Rael Chacha was having trouble coming to terms with what was happening to her body in 2020.
This was after her breasts started becoming larger and just would not stop growing.
The 16-year-old knew there was something wrong with her body when her breasts started itching in February 2020. At times, she would scratch them until blood would ooze out.
The first time it happened, she shared her experience with her aunt, who told her that it was normal for her own breasts to itch when she was on her menses. However, she had never seen hers bleed.
“This left me wondering after my aunt advised me to tell my mum,” says Chacha, who hails from Mugwera village in Kuria West Sub-County.
She did, and her mother assured her that the urge to scratch would soon go away and she would be fine once again.
However, things did not turn out as expected. Rael’s breasts suddenly started growing, becoming worryingly larger with each passing week.
Rael and her parents started visiting a local clinic in February, but the doctor did not appear to understand her problem. As such, he hardly came up with a satisfactory diagnosis.
“The hospital we went to could not tell what was happening to me,” Rael recalls.
In the beginning, Thomas Nyabite, her father thought Rael was pregnant but after a medical checkup at the clinic, they were informed that the enlargement of her breasts had nothing to do with pregnancy since she was not pregnant. They were, however, not told what the problem was.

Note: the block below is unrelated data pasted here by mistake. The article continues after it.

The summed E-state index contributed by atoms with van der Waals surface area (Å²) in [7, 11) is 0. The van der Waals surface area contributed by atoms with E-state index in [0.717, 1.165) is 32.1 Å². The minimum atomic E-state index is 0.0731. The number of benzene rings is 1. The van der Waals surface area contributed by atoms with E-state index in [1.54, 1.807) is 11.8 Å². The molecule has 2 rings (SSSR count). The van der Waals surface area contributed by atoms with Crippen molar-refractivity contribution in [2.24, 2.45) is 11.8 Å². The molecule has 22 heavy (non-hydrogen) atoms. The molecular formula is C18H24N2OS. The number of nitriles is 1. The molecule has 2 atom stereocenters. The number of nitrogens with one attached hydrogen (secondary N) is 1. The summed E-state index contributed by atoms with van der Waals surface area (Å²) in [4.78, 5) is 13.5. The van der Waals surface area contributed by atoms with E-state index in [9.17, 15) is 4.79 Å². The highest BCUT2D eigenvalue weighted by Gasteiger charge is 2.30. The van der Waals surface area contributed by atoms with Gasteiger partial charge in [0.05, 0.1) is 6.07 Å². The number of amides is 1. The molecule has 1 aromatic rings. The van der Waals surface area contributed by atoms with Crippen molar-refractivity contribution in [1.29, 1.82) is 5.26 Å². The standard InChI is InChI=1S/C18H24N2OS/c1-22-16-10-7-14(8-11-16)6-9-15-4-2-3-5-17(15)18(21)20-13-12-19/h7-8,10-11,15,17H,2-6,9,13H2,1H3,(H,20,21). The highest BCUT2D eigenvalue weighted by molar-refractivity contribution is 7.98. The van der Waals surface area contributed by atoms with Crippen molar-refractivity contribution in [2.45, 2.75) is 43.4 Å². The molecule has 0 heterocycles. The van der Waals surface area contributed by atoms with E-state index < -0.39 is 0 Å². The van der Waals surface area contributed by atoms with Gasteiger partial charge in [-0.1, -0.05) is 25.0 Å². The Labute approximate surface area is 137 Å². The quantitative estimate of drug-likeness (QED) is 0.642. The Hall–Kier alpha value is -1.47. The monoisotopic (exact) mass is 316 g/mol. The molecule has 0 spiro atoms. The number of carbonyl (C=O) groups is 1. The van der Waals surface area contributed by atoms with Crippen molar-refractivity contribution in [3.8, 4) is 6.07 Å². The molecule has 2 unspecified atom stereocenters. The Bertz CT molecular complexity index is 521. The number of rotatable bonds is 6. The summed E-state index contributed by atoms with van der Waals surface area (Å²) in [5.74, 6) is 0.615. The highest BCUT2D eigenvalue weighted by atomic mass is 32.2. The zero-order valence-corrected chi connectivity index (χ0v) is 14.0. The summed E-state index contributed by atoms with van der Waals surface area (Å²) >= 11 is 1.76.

Next, her father took her to a herbalist who, he believed, would help Rael get better.
However, after a few weeks of treatment, there was still no change in her condition, and so he took her to yet another herbalist.
This one used to mix some herbs and give her to drink. He also gave her a different variety that was to be smeared on her breasts.
The herbalist treated the Class Eight pupil for six months but nothing positive happened; instead, her condition worsened.
Her mother, Anna Muruga, says the family had decided to seek the services of herbalists due to financial constraints. She, however, acknowledges that the treatment failed.
It was at this point that Rael refused to be taken to any other herbalist. She asked her parents to take her to church for divine intervention.
Her parents took her to a church a few kilometres from their home but healing still remained elusive... until they finally took her to hospital in November and were referred to Kisii Teaching and Referral Hospital.
It is at this point that she was diagnosed with gigantomastia, a rare condition that causes excessive growth of breasts.
In normal physiology, when women reach puberty, they start developing breast tissues, he says.
He explains that the size of the breast would depend on the diet of the individual, the environmental exposure and genetic predisposition.
“The size of the breasts is mostly genetically determined,” Dr Marwa says.
In the process of breast development, genetic prescription can go wrong and the breasts can start developing without stopping.
“This is what we call aberration of normal development and involution (ANDI) of the breasts,” says Dr Marwa.